It’s on the Sample Articles page.

Posted in Board games, Naval gaming, Periods - American Civil War | Leave a comment

Review of HALO Urban Warthog model

Jonathan Aird likes this model of a lightly armed and armored fighting vehicle. The review is on the Reviews page.

Posted in Periods - Modern, Periods - Science fiction | Leave a comment

A Jack Scruby catalogue from early 1970s

Rich Barbuto takes a look back at a Jack Scruby catalogue from the early 1970s. Scruby, one of the founders of the hobby, especially in the U.S., was producing a wide variety of figures in many eras and sizes, long before metal figures became more widely available.

The review, with some page shots, is on the Reviews page.

Posted in Wargaming | 2 Comments

Battleships at Okinawa 1945

By Rob Morgan

(This is a note I wrote for the Naval Wargames Society newsletter recently. I thought it might be of interest to one or two SWA members who fight the Pacific Campaigns, and have wargamed the sea fight at Okinawa.)

The American Fleet at Okinawa during Operation Iceberg was truly immense, and was accompanied by the small British task force. The critical point of the operation, massive kamikaze attacks aside, must have been the Japanese surface attack, Operation Ten Ho, the final voyage of Yamato. She was destroyed by US air power of course, but during the fighting on Okinawa there was a period of bad weather known as the ‘plum rains.’

A model of Yamato.

What if Ito’s small force had attacked during the bad weather? If air power had been ineffective for reason of adverse weather conditions? Well. Halsey, of course, had no fewer than eight fast modern battleships — USS Massachusetts, Indiana, North Carolina, Washington, South Dakota, Wisconsin, Missouri, and New Jersey.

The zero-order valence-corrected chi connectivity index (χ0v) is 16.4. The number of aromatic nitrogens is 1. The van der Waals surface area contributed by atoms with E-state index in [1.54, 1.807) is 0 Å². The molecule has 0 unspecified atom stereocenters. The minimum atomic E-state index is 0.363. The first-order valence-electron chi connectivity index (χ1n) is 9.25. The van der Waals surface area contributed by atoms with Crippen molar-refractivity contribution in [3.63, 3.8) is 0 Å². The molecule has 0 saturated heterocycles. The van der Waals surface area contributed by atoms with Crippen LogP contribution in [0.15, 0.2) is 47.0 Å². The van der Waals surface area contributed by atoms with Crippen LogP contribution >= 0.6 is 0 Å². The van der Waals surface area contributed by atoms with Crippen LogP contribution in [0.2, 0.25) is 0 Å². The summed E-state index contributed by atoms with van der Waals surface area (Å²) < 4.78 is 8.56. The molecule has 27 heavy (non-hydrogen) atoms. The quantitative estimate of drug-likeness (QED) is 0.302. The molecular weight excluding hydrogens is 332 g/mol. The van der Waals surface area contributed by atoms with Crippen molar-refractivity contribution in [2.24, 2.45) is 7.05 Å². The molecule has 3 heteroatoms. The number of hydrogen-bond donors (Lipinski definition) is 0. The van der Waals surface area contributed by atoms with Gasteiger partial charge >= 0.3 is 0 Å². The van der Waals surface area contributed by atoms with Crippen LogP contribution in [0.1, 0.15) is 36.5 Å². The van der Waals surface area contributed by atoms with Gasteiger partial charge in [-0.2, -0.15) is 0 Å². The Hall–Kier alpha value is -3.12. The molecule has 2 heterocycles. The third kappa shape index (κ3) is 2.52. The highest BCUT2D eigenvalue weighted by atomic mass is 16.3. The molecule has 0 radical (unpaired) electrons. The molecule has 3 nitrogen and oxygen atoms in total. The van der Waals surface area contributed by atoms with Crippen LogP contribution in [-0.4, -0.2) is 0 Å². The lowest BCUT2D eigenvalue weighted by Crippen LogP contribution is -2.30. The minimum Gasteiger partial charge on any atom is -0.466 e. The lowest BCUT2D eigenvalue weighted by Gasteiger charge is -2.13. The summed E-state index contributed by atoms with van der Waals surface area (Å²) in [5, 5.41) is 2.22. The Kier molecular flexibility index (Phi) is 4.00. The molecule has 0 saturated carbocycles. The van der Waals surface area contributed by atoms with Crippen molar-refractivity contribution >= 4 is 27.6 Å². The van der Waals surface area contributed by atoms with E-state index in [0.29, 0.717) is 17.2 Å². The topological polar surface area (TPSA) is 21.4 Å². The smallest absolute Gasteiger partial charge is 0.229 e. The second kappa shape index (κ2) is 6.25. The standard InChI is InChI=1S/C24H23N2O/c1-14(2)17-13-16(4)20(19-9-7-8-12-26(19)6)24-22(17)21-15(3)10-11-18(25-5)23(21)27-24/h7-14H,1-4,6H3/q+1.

He could also call on HMS King George V and HMS Howe. In all, 72 16-inch guns, plus 20 14-inch guns against nine18-inch. There were as well 10 older US battleships in the bombardment groups, USS Texas, Idaho, Nevada, etc.  with an immense number of 12-inch and 14-inch guns carried. The Japanese ‘raid,’ as it’s so often described, could, quite possibly, have been the last battleship encounter in history. On paper, not only one-sided, but a clear wipe-out. Or not? Has anyone in the NWS ever wargamed this potential encounter, particularly in less than good weather conditions?

This must surely have been the largest concentration of battleships in one campaign since Jutland. How would the Yamato have fared before being overwhelmed? I’m reminded, incidentally, that one of the US warships, USS Washington, was the only modern American capital ship to engage an enemy vessel of similar size, the old pre-WWI battlecruiser Kirishima in 1942.

Posted in Naval gaming, Periods - World War II | Leave a comment

A new sample article

Kevin White provides this month’s sample article from previous number of Lone Warrior. “A House Divided” is a rule set focused on the English Civil War, and the article features photos of his paper soldier armies of the period.

It’s on the Sample Articles page.

Posted in Periods - Eighteenth century | Leave a comment

Favourite back issues?

By Martin Smith

Looking at requesting back issues of Lone Warrior, after a nigh on three-decade lapse (!). Thought I’d ask —

Which were your favourite issues of Lone Warrior (and why)?

Posted in Lone Warrior blog | Leave a comment

Nothing on D-Day?

By Rob Morgan

One of the things I anticipated, what with it being the 75th anniversary and all that, was a rash of material, notes, photos, comments, ideas for wargames, etc, etc, about D-Day in the Blog thing.

Nothing. Nothing at all.

I can’t understand why. Not at all. Perhaps solo gaming D-Day, the attack on Pegasus Bridge, the German small naval craft response and the astonishing potential of the Bocage no longer appeals to the modern wargamer.

Anyway, here’s my D-Day contribution. Three photos of Normandy sites from my collection.

1. A Sexton 25pdr Self Propelled Gun. Near Arromanches, behind Gold Beach. About a hundred metres inland.









2. A Centaur tank of the Royal Marines Armoured Group. This is mounted as a memorial at Pegasus Bridge.










3. A massive 88, Flak 41, mounted on a field carriage. This is in the yard at a farm near Formigny, behind Omaha Beach. A big gun. Very.

A quiz question to end. What date was D-Day originally intended to be? Answer, June 5th. Weather delayed it for a day.

Posted in Periods - World War II | 1 Comment